Last Updated on Feb 26, 2021

Isolation is one of the four safety guarantees (ACID) that databases provide to avoid specific error scenarios and concurrency issues.

Isolation ensures that concurrently executing transactions are isolated from each other. Each transaction is run as if it is the only transaction running on the entire database.

Isolation is a guarantee against partial reads. It guarantees that transactions don't accidentally interfere with each other. If databases did not provide this guarantee, transactions would erroneously read uncommitted data changes in progress within other transactions, leading to incorrect decisions and data corruption.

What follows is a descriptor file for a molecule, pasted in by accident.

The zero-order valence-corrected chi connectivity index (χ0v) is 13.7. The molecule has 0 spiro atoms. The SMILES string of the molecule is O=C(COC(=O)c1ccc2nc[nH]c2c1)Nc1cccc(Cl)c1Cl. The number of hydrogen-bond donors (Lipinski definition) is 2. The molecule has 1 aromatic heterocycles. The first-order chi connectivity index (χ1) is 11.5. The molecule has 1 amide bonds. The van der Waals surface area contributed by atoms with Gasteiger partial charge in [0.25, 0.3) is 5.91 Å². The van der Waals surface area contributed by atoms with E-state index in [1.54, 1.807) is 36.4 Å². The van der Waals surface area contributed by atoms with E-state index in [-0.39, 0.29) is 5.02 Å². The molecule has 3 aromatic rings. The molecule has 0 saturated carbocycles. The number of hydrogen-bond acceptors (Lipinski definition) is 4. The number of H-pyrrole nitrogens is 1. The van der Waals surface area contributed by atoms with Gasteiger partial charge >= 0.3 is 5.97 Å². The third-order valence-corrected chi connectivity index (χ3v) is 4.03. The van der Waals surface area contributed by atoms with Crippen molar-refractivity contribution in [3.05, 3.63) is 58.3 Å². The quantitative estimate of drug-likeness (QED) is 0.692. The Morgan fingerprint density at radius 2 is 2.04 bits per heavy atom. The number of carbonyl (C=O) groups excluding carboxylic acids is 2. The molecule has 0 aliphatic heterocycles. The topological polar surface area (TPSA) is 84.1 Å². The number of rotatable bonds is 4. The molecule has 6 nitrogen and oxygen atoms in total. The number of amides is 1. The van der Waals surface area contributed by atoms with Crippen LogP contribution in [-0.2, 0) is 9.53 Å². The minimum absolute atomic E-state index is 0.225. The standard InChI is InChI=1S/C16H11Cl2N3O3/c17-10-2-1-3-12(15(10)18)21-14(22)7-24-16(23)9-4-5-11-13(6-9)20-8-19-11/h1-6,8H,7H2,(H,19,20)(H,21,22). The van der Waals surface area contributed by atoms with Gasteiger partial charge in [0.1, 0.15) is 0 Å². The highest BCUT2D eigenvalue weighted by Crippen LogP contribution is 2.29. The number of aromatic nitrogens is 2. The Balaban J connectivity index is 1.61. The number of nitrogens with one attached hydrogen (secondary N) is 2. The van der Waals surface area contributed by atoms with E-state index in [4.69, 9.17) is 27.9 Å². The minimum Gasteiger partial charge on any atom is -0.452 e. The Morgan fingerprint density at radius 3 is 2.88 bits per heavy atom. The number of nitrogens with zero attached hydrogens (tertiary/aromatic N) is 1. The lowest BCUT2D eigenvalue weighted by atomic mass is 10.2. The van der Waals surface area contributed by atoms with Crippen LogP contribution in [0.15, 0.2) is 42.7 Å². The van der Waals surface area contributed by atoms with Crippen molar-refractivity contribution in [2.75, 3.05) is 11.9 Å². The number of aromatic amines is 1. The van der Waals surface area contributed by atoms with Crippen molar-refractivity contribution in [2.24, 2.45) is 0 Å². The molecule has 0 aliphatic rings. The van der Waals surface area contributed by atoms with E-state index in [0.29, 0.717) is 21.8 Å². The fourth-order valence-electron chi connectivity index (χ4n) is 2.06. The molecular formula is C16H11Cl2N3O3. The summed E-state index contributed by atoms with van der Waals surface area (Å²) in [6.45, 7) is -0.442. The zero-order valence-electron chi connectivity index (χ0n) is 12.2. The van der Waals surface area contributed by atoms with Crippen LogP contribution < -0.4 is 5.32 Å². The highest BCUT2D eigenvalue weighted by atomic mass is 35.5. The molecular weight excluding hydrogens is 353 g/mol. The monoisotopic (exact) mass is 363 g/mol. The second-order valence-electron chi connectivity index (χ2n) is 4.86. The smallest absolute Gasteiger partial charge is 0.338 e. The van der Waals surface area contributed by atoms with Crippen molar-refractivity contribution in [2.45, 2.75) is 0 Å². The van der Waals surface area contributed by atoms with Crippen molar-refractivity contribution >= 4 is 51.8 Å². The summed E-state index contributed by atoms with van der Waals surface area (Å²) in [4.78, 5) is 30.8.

Isolation in its fully implemented form would be serializability, which means that each transaction can pretend that it is the only transaction running on the entire database. The database ensures that the result is the same as if transactions had run serially, even though they may have run concurrently in reality, when the transactions have been committed.

Most databases do not fully conform with this notion of serializability because it carries a performance penalty. They support various levels of weaker guarantees than serializability, like, most notably, read committed and snapshot isolation.

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